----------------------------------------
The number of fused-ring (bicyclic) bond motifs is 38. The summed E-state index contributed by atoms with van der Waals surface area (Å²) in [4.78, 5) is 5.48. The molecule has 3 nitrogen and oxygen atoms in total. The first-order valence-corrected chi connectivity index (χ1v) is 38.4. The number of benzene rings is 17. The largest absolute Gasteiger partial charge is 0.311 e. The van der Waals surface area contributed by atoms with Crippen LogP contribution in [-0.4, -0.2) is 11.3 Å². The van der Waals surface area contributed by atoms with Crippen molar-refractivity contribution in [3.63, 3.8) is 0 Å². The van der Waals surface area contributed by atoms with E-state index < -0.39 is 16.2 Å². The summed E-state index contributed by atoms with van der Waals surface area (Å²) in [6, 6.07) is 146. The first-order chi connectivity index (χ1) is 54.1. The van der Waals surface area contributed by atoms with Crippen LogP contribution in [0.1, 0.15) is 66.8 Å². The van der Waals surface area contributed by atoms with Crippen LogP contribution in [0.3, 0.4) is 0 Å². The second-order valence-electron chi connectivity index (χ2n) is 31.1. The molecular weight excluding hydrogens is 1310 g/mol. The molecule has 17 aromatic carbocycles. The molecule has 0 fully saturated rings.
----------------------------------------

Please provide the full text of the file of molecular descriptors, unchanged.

The number of fused-ring (bicyclic) bond motifs is 38. The summed E-state index contributed by atoms with van der Waals surface area (Å²) in [4.78, 5) is 5.48. The molecule has 3 nitrogen and oxygen atoms in total. The first-order valence-corrected chi connectivity index (χ1v) is 38.4. The number of benzene rings is 17. The largest absolute Gasteiger partial charge is 0.311 e. The van der Waals surface area contributed by atoms with Crippen LogP contribution in [-0.4, -0.2) is 11.3 Å². The van der Waals surface area contributed by atoms with Crippen molar-refractivity contribution in [3.63, 3.8) is 0 Å². The van der Waals surface area contributed by atoms with E-state index < -0.39 is 16.2 Å². The summed E-state index contributed by atoms with van der Waals surface area (Å²) in [6, 6.07) is 146. The first-order chi connectivity index (χ1) is 54.1. The van der Waals surface area contributed by atoms with Crippen LogP contribution in [0.1, 0.15) is 66.8 Å². The van der Waals surface area contributed by atoms with Crippen LogP contribution in [0.3, 0.4) is 0 Å². The second-order valence-electron chi connectivity index (χ2n) is 31.1. The molecular weight excluding hydrogens is 1310 g/mol. The molecule has 17 aromatic carbocycles. The molecule has 0 fully saturated rings.